In the following paragraphs- we will outline some general information about specific older model aircraft- along with what to look for and what to avoid in terms of upgrades. Remember: this is only a snapshot of what is available - the full range of options are far too numerous to discuss within these pages.

Of course- while the right buyer/owner can make an older jet work for them- extreme care is required in considering this path. Thorough inspections- verification of maintenance and flight logs- upgrades and update status and full compliance to OEM and FAA mandates should be sought before decisions are made on whether older jets are the way forward for any individual case.

Assuming diligence is exercised- the following aircraft that meet these stringent requirements should provide many hours of operations.

Years Manufactured: 1972-1985
Average Cost: $250k-$900k
Engines: Pratt & Whitney JT15D (3-500hrs TBO)
Being the first straight wing jet that Cessna built- the Citation 500 series aircraft are reliable and well proven within the industry. Parts and service are available direct from the factory- or from one of many specialized service centers.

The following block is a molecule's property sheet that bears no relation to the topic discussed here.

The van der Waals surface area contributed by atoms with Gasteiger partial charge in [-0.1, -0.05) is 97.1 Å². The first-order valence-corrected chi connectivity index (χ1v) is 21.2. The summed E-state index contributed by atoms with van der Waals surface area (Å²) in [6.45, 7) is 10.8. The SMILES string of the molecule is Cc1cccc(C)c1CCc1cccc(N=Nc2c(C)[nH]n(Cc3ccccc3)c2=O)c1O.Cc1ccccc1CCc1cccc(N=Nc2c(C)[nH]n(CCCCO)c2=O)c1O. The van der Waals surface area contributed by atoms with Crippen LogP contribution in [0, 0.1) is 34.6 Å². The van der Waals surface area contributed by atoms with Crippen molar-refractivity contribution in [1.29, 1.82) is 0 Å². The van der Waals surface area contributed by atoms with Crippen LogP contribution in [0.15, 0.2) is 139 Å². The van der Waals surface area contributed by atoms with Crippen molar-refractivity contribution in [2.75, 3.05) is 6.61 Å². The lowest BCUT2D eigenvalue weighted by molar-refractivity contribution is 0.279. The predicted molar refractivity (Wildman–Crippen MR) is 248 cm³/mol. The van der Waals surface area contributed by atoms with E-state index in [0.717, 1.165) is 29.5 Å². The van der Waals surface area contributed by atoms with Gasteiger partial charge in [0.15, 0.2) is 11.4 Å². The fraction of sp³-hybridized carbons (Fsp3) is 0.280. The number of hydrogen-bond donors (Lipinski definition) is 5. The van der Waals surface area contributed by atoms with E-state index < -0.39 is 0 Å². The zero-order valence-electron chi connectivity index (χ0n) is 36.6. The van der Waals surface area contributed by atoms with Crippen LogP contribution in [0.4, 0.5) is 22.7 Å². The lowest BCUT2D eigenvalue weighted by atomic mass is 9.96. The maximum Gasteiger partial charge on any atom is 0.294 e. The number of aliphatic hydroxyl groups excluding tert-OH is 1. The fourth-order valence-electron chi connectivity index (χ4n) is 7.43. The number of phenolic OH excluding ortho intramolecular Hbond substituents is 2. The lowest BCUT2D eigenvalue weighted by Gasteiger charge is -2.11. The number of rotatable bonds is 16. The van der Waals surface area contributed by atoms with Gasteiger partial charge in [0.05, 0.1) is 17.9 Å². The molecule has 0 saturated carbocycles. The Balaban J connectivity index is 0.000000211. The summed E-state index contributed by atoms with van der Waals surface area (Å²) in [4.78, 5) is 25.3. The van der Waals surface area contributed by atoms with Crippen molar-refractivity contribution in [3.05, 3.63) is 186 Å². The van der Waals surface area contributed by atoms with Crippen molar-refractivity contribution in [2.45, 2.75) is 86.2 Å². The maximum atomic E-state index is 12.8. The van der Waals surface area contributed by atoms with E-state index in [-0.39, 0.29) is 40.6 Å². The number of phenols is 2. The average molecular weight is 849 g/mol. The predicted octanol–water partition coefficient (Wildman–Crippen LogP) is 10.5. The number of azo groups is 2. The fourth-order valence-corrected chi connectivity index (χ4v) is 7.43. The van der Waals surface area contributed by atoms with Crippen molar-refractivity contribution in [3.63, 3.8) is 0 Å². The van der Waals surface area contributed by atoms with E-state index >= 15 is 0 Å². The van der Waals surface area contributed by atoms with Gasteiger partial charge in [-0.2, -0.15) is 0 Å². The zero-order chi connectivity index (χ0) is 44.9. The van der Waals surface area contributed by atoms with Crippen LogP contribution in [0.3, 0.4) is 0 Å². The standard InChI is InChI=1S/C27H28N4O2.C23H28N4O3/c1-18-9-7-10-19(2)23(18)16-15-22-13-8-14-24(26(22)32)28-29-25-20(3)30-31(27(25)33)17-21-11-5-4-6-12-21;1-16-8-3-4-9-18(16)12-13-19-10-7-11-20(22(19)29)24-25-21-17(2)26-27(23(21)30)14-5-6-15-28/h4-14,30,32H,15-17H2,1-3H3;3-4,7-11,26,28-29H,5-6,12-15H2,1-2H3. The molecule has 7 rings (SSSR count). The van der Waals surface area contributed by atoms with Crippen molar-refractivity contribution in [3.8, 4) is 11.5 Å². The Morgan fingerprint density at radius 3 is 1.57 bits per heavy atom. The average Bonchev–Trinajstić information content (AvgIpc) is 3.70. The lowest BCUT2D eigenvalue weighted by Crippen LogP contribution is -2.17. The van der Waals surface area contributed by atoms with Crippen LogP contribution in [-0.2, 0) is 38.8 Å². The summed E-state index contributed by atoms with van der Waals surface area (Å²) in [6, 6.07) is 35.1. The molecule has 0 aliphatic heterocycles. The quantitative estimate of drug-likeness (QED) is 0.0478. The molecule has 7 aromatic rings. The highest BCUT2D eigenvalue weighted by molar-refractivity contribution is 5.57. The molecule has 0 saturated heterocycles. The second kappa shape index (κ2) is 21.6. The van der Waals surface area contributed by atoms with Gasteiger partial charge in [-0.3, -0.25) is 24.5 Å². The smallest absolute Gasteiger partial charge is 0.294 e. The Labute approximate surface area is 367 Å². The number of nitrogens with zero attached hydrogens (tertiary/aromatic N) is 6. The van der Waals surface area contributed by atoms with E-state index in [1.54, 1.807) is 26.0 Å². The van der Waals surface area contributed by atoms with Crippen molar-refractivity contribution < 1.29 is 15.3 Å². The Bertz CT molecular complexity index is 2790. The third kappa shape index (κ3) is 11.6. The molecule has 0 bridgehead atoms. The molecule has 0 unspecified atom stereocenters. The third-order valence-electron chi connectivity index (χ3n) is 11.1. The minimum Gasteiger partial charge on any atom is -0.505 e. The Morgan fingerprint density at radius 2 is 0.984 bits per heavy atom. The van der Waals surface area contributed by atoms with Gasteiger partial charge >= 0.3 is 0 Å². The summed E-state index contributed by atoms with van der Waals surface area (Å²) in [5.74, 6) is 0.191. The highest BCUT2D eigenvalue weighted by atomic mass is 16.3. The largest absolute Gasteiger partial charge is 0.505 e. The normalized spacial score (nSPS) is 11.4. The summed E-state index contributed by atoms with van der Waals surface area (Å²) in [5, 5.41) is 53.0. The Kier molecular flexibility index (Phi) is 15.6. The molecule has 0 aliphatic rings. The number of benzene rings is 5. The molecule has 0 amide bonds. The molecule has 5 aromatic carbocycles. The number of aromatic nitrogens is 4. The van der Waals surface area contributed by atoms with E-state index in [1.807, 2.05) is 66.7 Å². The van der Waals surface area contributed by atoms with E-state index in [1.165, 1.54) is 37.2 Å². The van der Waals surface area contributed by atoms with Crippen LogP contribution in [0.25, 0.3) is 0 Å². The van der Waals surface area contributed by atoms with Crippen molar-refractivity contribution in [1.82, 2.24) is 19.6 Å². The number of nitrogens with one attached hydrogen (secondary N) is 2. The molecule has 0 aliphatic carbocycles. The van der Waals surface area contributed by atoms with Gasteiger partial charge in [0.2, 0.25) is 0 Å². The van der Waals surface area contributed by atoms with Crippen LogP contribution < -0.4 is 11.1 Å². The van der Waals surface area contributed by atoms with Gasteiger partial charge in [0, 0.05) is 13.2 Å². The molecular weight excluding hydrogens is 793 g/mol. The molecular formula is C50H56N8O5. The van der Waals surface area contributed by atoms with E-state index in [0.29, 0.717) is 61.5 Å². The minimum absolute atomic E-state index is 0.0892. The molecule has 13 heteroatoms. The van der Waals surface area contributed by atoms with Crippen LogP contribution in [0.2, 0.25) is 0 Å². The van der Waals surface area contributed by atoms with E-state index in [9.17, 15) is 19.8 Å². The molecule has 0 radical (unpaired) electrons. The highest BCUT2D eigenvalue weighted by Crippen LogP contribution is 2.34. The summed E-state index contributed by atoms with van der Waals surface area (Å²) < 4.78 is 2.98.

Usually- these jets come equipped with older avionics- but there are updated avionics STCs available on suites such as Rockwell Collins’ Pro Line 21- Universal’s EFI-890R and Chelton Flight Systems’ Flight- Logic. Another advantage is that many 500 series jets are STC approved for single-pilot operation. If they are not- the STC will be available for implementation.

There are also many other modification options available on the market for this aircraft series- such as the wing spar- extended wing and RVSM. Many aircraft on the market don’t have the RVSM upgrade- but it can be purchased and installed for about $75k.

Essentially- if you are shopping for a Citation 500 series aircraft- common sense should direct you to look for an aircraft with good- clean records - preferably on CESCOM.

Years Manufactured: 1973-1983
Average Cost: $400k-$1.2m
Engines: Honeywell TFE-731 (4-200hrs TBO)
The Falcon 10 was not the first corporate jet from Dassault- but many will argue it was the best - a very sleek and aesthetically pleasing aircraft. With reliable TFE-731 engines- many of the Falcon 10s still flying have had their engines upgraded to the -2C configuration- providing additional power and lower fuel consumption. In fact- many have engine protection plans from either JSSI or MSP which will greatly reduce the operator’s exposure to costly engine breakdowns- inspections and overhaul- while covered by an hourly surcharge.